Two potato preparations often offered as alternative side dishes for breakfasts in American diners and the like: Would you like hash browns or home fries with that? Both have idiomatic names, names that in fact are easily confused: both are browned by pan-frying, so the words browns and fries have some motivation in their names, while hash and home are simply puzzling.
Archive for the ‘Language and food’ Category
From the 7/12/14 Economist, this feature: “Matches made in heaven—and hell: What do you get if you cross a waffle with a doughnut? It’s no joke”, beginning:
Not all marriages are happy, but Alex Hernandez thinks that the union of a waffle and a doughnut will be. The owner of Waffles Café in Chicago starting selling what he calls “wonuts” in April. They are deep-fried waffles, topped with icing and multicoloured sprinkles (see photo). Daily sales went from 24 to 600 within two days.
Ah, the foodmanteau wonut. Referring to a hybrid food:
Recent bulletins from the world of commerce: cricket chips, bed-hair mousse.
In the NYT yesterday, an obituary by William Yardley: “Charles Barsotti, Cartoonist With Humor Both Simple and Absurd, Dies at 80″.
Charles Barsotti, a cartoonist for The New Yorker whose jaded canines, outlaw snails and obtuse monarchs made readers laugh for more than 40 years, died on Monday at his home in Kansas City, Mo.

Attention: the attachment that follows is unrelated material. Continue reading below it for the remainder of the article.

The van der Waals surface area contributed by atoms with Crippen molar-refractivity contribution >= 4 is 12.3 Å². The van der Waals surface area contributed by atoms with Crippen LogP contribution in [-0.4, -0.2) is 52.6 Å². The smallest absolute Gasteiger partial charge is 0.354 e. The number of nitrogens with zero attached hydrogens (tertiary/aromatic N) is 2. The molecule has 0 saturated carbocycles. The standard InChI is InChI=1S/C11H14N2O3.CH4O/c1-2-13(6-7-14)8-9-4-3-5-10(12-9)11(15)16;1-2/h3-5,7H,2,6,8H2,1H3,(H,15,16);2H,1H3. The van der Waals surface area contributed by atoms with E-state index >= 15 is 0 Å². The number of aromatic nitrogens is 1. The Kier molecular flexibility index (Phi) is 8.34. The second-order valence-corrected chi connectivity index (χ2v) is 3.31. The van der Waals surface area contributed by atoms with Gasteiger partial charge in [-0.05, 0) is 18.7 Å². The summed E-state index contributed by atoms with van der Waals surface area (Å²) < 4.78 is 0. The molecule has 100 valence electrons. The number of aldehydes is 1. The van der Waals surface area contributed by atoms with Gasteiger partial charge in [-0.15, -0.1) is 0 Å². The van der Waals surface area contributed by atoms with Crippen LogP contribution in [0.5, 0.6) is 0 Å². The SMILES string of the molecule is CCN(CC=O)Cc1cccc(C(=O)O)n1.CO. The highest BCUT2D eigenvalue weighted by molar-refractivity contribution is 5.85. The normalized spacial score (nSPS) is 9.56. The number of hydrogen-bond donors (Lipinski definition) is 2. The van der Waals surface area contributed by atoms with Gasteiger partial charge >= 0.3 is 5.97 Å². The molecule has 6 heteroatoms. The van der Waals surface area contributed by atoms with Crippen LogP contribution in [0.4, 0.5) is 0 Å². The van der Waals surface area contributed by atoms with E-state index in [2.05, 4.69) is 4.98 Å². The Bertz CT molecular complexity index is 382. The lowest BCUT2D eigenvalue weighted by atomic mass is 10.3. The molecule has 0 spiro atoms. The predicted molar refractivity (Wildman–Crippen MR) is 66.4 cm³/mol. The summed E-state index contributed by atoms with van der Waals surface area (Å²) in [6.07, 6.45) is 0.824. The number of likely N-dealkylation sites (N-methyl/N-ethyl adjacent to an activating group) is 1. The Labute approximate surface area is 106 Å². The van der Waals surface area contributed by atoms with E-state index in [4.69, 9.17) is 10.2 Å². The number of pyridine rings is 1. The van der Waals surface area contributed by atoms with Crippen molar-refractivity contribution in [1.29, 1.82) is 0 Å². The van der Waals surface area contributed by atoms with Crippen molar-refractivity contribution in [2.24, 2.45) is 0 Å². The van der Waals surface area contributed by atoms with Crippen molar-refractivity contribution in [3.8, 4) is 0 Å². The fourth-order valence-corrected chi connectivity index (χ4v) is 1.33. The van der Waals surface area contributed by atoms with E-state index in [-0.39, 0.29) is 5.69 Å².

… Mr. Barsotti made pasta talk. He drew hot dogs planning cookouts. His lines were spare and clean, whether drawn or written
That last sentence makes reference to two of my favorite Barsotti cartoons, both of which happen to have a foodstuff talking on the phone; both have appeared on this blog.
Now from Taco Bell, a hybrid food with a hybrid (portmanteau) name. You can critique the food — a double-Mexican combo, of quesadilla and burrito — or the name (Quesarito, which strikes me as reasonably euphonious, unlike cronut or Flatizza), or both. (Links to foodmanteau postings, up to mid-2013, here.)
Not everyone has found the Quesarito tasty, however.
That’s what was on the diner’s board giving the day’s breakfast specials a few days ago. How to interpret it?
On Facebook, this Looney Tune pair offered by Roy Calfas:
The War Between Bugs and Daffy. The creations of animator Chuck Jones.
A recent accumulation: a Scott Hilburn strip with a pun; a Zits on X-free foods; a very meta Zippy; and a Pearls Before Swine with heavy use of implicature.
This morning’s Bizarro:
The diner is asking for eggs in one of the handful of standard named American styles — scrambled, poached, fried (over or sunny side up), boiled (hard- or soft-) — and not in some “fancy” style, whether in French (eggs/oeufs à/a la Florentine), in English with postposed modifier (eggs Florentine style, eggs Florentine), or in English with preposed modifier (Florentine-style eggs, Florentine eggs).